As the evening gets later, can’t you just picture the President shouting,”Sasha, Malia, its time to go to bed NOW! They’d likely giggle and try to show off to their friends, “Ok Mr. President.”
My son is in first grade. He loves it. He brings his lunch to school. One day, he was complaining about something I put in his lunchbox. I suggested he try what I remembered doing, which was trade what he didn’t like with another kid. He immediately cut me off, “we’re not allowed to trade.” And then my wife chimed in, “because of allergies.”
I think of myself as pretty open minded, but in all honesty, this bugged me. I don’t know why. Perhaps I felt like others were intruding on my memories and the opportunity to share them with my son. It happened another day when I made him a peanut butter and honey sand which. “Dad, I can’t bring that to school, because one of the kids is allergic to peanut butter,” my son said. “You mean you can’t eat a peanut butter sandwhich in school?” I asked in a tone clearly suggesting I was annoyed. Fortunately, when I spoke to the teacher she informed me it was Ok if he sat at the peanut butter table.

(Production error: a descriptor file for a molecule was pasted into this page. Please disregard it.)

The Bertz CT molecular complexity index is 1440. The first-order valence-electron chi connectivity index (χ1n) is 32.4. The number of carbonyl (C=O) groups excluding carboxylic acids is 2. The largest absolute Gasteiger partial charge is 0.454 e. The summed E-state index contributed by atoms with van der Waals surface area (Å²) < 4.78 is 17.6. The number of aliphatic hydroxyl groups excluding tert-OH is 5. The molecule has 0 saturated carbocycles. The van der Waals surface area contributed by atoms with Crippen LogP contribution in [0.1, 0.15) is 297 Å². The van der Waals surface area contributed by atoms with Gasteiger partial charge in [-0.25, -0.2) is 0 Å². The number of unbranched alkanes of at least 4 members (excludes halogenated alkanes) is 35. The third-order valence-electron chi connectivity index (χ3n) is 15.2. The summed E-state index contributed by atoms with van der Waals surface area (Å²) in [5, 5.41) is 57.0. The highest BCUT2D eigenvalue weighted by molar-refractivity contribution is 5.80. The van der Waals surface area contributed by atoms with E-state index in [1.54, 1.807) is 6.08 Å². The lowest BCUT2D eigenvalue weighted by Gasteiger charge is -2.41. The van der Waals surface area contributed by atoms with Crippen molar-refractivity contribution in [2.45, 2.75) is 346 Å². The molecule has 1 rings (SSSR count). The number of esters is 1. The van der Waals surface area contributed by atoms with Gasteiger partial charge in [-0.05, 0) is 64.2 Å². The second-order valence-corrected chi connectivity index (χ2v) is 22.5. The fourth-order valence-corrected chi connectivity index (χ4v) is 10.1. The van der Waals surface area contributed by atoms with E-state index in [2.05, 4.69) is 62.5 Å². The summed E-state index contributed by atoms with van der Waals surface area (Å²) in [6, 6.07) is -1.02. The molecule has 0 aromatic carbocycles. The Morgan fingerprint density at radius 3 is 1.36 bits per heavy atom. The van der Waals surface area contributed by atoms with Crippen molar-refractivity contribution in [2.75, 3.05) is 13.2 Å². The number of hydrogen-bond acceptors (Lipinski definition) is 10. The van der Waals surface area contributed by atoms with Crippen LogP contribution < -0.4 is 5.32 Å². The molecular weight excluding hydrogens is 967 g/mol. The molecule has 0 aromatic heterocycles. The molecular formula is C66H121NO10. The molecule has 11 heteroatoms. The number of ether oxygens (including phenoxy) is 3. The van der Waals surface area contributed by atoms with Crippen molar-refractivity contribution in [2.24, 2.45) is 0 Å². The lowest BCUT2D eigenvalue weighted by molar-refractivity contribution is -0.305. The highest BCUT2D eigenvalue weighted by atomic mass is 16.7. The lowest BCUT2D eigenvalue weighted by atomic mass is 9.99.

So just when it appears we have opened up as a nation in our support for Barack Obama, segregation in the schools continues between the peanut butter eaters and the just say no to peanut butter people. If you are thinking I need to read the latest research on peanut allergies or see a kid suffering with it, don’t bother. I’ve already had that happen when I’ve expressed what I’m writing. I thought we were entitled to freedom of speech, even on sensitive matters like peanut allergies.
I’m not disputing the evidence or the realty of the allergies, but I am saying it makes me wonder about the hundreds of kids I knew as a child. How did those kids manage? Did anyone know? Has anyone gone back long after childhood and sought reparations from Skippy or Jiffy peanut butter as other victims/survivors have?
In some ways, if I was told children have bologne or headcheese allergies, I’d probably have an easier time understanding their struggle.